How valuable is a physician’s time? Is there a decent ROI for having them dedicate a sizable chunk to advising innovation teams? Should innovation teams be in-house or outsourced?
There’s no turning back the tide of digitization in healthcare. So what can executives do to ensure they navigate the unfamiliar territory effectively, and avoid having it wash their health systems into irrelevance or bankruptcy?
A Healthcare Analytics News® Peer Exchange®
Colin Hung, BaSC: I think to your question earlier, Kevin, one of the things that the system can do is allow time for this innovation, right?
Kevin R. Campbell, MD: Yes.
Colin Hung, BaSC: We see it at UPMC [University of Pittsburgh Medical Center], we see it at Mayo Clinic, and we see it at Kaiser. They allow almost that Google approach of, “Take five percent of your time where you don’t have to see patients, you don’t have to fill out paper work, and go and work with the innovation team over here to help give them the advice.”
Kevin R. Campbell, MD: That’s got to come from the hospital system because what my hospital system will say is, “Last month you implanted 35 defibrillators, so why did you only implant 25 this month?” Well, I was working on innovation with our EMR [electronic medical record] interface. And they’d say, “Well, we’re going to cut your salary if we review this for another month.” It comes from both sides, and that brings me to my next question. I think you alluded to it. What can and what must these healthcare organizations do to get ready for this, rather than just throw their hands up?
Colin Hung, BaSC: To me, it’s the time. Allow your clinicians of all types, whether they’re nurses or whether they’re doctors, the time to go work with these innovations that you’ve come up with internally, never mind the companies externally in partnering. Give them the time to go and do this and don’t penalize them for going to do it, like you just mentioned.
Geeta Nayyar, MD, MBA: Pay them for it.
Colin Hung, BaSC: Pay them for it.
Geeta Nayyar, MD, MBA: Just start a committee.
Kevin R. Campbell, MD: Then someone has got to assign an RVU, a relative value unit, for what we do when we’re not doing clinical time. No one is willing to do that because the bean counters are counting beans, and those beans are revenue that you drive to that hospital system.
Colin Hung, BaSC: But I will say with some of the new hybrid models, that is driving revenue.
Kevin R. Campbell, MD: I agree.
Colin Hung, BaSC: Some of these educational institutions have those innovation arms, where they’re monetizing their innovations. I think that model can help.
Kevin R. Campbell, MD: You’ve got the USC [University of Southern California] Center for Body Computing with Leslie Saxon. You’ve got Mintu Turakhia, MD, MAS, out at Stanford with his digital health center. That’s happening around us. We need it to be adopted outside of academia.
John Nosta, BA: It’s a blessing and a curse because right now, every pharmaceutical and life science company, including the ones that are tangential to let’s say prescription drugs, have a CEO who calls the director of whatever and says, “We need an accelerator, an incubator, or one of those collaboratories, whatever the hell that is.” Because there’s JLABS, there’s Mayo Clinic, and there are all of these places, and what they do is adopt the generic formula to seek innovation. They adopt the generic formula. They pull together a head of innovation who is usually the guy whose product is off-patent or who is conversing on Twitter. “Oh, give it to Bill, he’s on Twitter.” It’s not structured correctly. They pull together a generic constellation of people and say, “Let’s have a hackathon, and in 3 days let’s come up with a new idea.” That’s such a bad model.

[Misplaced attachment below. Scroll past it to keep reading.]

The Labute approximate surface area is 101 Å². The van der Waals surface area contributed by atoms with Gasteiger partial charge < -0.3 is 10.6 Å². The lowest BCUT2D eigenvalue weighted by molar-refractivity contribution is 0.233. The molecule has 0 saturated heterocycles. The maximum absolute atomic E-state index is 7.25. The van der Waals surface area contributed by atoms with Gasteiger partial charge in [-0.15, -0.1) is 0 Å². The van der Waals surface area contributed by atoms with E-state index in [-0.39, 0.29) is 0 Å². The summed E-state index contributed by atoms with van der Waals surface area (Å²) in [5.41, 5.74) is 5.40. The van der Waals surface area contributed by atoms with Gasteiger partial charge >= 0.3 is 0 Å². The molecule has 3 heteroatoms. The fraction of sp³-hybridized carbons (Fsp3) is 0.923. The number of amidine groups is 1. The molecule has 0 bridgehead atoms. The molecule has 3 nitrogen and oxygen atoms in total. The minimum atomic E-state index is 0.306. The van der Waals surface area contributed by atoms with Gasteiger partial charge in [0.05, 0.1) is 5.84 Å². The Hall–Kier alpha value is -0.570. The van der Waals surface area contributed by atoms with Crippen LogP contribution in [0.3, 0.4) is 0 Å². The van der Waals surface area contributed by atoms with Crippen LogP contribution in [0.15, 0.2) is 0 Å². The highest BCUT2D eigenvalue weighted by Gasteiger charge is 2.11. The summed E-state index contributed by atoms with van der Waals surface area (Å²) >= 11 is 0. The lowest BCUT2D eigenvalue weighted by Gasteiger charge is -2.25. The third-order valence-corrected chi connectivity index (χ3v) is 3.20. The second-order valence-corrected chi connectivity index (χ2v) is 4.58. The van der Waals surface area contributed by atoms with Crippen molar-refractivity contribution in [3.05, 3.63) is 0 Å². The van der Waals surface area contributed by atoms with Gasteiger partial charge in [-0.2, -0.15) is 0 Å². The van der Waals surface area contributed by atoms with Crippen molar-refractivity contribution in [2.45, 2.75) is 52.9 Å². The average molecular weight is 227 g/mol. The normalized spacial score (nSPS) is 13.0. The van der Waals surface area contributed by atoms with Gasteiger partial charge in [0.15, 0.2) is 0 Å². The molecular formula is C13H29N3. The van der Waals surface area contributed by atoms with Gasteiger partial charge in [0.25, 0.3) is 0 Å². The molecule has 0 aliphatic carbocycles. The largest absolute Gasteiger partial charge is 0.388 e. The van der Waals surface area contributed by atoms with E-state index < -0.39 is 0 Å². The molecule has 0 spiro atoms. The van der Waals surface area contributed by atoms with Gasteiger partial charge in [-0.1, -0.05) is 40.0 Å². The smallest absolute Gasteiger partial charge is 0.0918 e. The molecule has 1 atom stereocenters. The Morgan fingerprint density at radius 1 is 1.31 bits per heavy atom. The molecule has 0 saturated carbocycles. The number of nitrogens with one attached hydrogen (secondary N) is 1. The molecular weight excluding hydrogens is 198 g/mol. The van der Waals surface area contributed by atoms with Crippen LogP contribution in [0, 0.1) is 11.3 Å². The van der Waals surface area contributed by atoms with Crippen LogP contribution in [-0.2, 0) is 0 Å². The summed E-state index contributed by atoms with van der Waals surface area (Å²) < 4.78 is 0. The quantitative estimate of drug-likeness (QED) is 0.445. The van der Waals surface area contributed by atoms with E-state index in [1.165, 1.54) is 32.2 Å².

Colin Hung, BaSC: It is, sure.
John Nosta, BA: And I see that happening time and time and time again. Why? Because it’s driven from the paranoid CEO who says, “Company X has a collaboratory, so we need one too.”
Jane Sarasohn-Kahn, MA, MHSA: Where this can work — healthcare being local most of the time, telehealth aside — is when you bring the regional payer together with the provider and with the innovator, where there’s even a community college that is training a lot of people on EHRs [electronic health records] in many smaller or mid-size markets. Come together with the Blues [Blue Cross/Blue Shield] or another regional payer/provider, integrated system, group of physicians in the market, and group of patients with a particular condition, and start to work together in that ecosystem way. It’s the only way we’re really going to move the needle on cost and quality in our local markets and access. That’s a role the hospital can play, and the payers have got to be part of this as well because that’s where the treasury function is for all of this.
To your point about getting the business model correct, if the leader of this academic medical center or a health system — the CEO maybe — is an MD, we see a lot of success in that model. Or, there’s a CMIO [chief medical informatics officer] like Rasu Shrestha at UPMC [University of Pittsburgh Medical Center]. Rasu is that rare MD MBA who got it together. This is where physician leadership has to stand up and say, “I know we can make this work in a monetizable return, investment way.” I think regionally, this can work because cultures are different from Miami to upstate New Jersey to Canada to Philadelphia. You have to figure out who the players are in that market. In North Carolina, in your market, it’s going to be different than further south in Alabama.
Kevin R. Campbell, MD: Absolutely.
Geeta Nayyar, MD, MBA: That’s right. Jane, you’re spot on. In Miami, at Nicklaus Children’s Hospital, Dr. Narendra Kini is a physician, the former health tech executive, and a pediatrician. They are doing all kinds of innovation in our region, and what they’re doing is actually amazing.
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